Yet another way to improve efficiency for legal service delivery by both law departments and law firms is to automate and streamline highly repeatable processes that can be as simple as matter intake, billing, bill review and collections, or more complex, such as contract review or certain litigation matters. These highly repeatable processes allow more mature organizations to not only become more efficient, but develop valuable data from these transactions that can be later be applied for other more complex and precise decision-making. For example, the pricing of different types of legal matters.

By the clock no longer

The survey also showed that both sides were thinking differently about fees and exploring ways to move beyond the billable hour. Below are some of the highlights from the results:

  • On average, 34 percent of matters are handled with alternative fee arrangements other than discounts.
  • While there was a range of percentages, the average discount was 10-20 percent.
  • Some 55 percent of law firms were considering new pricing strategies in 2017.
  • Some 63 percent of companies believe firms could increase demand for their services by proactively offering alternative fee arrangements or value-based billing. Some 45 percent of law firms saw value in adjusting pricing models.
  • For companies, 67 percent of matters were managed with a budget.

These changes point to an evolution in the thinking about how attorneys create value—increased expectations of business acumen, no open checkbook, transparency, predictability and accountability among them. Simply put, those purchasing legal services want cost certainty. And flexibility.

A schism between sellers and buyers

Of the law firms that participated in the Nimble survey, 82 percent planned to increase their marketing in order to increase the demand for their services.

Yet, only 6 percent of law department respondents recommended increased marketing as a means for increasing demand for legal services. Instead, law departments recommended increased offerings. Alternative fee arrangements or value-based billing as well as partnerships with alternative service providers were among the offerings they wanted.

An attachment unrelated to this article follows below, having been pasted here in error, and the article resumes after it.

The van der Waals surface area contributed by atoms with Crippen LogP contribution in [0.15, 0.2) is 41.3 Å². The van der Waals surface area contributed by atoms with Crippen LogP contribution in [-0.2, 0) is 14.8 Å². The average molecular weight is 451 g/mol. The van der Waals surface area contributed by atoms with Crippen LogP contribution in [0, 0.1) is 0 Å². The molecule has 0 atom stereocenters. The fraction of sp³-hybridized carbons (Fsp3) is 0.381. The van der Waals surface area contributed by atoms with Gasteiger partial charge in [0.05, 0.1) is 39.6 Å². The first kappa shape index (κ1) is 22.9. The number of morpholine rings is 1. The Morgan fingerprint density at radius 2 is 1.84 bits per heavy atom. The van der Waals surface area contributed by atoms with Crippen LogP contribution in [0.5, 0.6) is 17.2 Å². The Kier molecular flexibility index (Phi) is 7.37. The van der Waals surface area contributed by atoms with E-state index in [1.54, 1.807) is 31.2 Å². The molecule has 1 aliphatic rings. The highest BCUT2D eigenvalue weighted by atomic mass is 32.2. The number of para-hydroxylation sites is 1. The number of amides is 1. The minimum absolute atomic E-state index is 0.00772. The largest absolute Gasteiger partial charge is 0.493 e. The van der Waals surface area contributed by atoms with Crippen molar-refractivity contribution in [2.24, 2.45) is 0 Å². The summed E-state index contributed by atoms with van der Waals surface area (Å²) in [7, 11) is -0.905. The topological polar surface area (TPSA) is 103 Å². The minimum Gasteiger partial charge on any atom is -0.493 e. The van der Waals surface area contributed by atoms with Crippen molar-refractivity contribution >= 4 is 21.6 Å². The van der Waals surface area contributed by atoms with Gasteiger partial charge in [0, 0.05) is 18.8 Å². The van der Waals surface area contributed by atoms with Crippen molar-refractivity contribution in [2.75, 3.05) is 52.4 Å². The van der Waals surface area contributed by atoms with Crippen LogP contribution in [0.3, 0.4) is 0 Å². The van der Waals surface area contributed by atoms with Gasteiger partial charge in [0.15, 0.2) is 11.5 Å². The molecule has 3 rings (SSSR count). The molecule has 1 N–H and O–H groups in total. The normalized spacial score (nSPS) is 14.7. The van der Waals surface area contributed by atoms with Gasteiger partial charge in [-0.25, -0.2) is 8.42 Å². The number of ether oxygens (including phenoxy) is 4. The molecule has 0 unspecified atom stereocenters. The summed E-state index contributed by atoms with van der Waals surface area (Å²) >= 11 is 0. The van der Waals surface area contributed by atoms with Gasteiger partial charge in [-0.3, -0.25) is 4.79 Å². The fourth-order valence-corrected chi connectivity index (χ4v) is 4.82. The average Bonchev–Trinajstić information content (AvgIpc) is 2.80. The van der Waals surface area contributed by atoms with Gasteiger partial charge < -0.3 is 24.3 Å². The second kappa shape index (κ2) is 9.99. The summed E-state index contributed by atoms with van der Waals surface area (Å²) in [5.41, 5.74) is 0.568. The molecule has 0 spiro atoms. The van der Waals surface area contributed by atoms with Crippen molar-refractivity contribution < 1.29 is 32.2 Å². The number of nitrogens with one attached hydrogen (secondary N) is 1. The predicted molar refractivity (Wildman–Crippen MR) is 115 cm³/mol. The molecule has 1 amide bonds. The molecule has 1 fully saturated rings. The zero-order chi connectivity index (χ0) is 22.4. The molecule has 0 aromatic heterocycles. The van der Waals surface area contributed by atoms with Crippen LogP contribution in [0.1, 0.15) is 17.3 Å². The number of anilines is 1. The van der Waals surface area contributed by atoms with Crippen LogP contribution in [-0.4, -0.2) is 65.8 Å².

Of the law firms that participated in the Nimble survey, 82 percent planned to increase their marketing in order to increase the demand for their services.

Based on the Nimble survey results and in order to meet client interests, I’d recommend that law firms concentrate their marketing campaigns to show how they can provide alternative fee arrangements, contribute to operational efficiency and provide innovative delivery of legal services.

As the legal services industry continues to evolve, the changing expectations from purchasers of legal services will call for a new kind of partnership.

The survey results showed an opportunity for law firms to be more proactive. Some 64 percent of firms plan initiatives to better understand what clients want through strategic planning and one-on-one client meetings. However, only 18 percent of law firms indicated that they use formal client satisfaction surveys. On the flip side, only 33 percent of in-house departments were doing formal reviews of their legal service providers.

Alternative legal service providers—offering document review, e-discovery, contract management, and regulatory and compliance support even though they are not law firms—offer a way for both law departments and law firms to deliver legal services in different way. They create flexibility and efficiency for both in-house departments and law firms by offering outsourced managed services, peak-time staff augmentation and resources with complementary skillsets.

Based on the survey results, in-house departments are interested in exploring the options that alternative legal service providers bring to the table. Some 37 percent indicated that they will be exploring outsourcing to these providers in 2017 and 32 percent thought law firms could increase demand for services by partnering with them.

All in all, 2017 should be an interesting year. Legal services are in the early stages of enormous change. This is both exciting and scary. Nimble is excited to be on the forefront of these shifts and working with our clients to adapt to the changing legal marketplace.